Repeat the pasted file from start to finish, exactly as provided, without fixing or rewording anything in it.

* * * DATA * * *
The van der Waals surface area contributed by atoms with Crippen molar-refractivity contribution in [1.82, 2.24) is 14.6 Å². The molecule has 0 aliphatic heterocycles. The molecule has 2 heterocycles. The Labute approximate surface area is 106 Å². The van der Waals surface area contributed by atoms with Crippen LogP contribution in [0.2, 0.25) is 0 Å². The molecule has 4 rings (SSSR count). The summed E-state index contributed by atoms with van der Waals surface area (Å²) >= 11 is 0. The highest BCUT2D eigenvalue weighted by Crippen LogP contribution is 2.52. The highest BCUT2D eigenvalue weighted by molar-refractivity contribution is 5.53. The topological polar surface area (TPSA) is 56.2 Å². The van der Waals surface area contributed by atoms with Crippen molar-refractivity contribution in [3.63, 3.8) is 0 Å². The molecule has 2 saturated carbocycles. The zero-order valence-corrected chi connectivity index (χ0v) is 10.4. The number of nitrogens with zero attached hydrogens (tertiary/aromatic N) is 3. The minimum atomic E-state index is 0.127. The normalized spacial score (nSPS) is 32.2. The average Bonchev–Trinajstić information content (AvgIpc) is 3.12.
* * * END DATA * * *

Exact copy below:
The van der Waals surface area contributed by atoms with Crippen molar-refractivity contribution in [1.82, 2.24) is 14.6 Å². The molecule has 0 aliphatic heterocycles. The molecule has 2 heterocycles. The Labute approximate surface area is 106 Å². The van der Waals surface area contributed by atoms with Crippen LogP contribution in [0.2, 0.25) is 0 Å². The molecule has 4 rings (SSSR count). The summed E-state index contributed by atoms with van der Waals surface area (Å²) >= 11 is 0. The highest BCUT2D eigenvalue weighted by Crippen LogP contribution is 2.52. The highest BCUT2D eigenvalue weighted by molar-refractivity contribution is 5.53. The topological polar surface area (TPSA) is 56.2 Å². The van der Waals surface area contributed by atoms with Crippen molar-refractivity contribution in [3.63, 3.8) is 0 Å². The molecule has 2 saturated carbocycles. The zero-order valence-corrected chi connectivity index (χ0v) is 10.4. The number of nitrogens with zero attached hydrogens (tertiary/aromatic N) is 3. The minimum atomic E-state index is 0.127. The normalized spacial score (nSPS) is 32.2. The average Bonchev–Trinajstić information content (AvgIpc) is 3.12.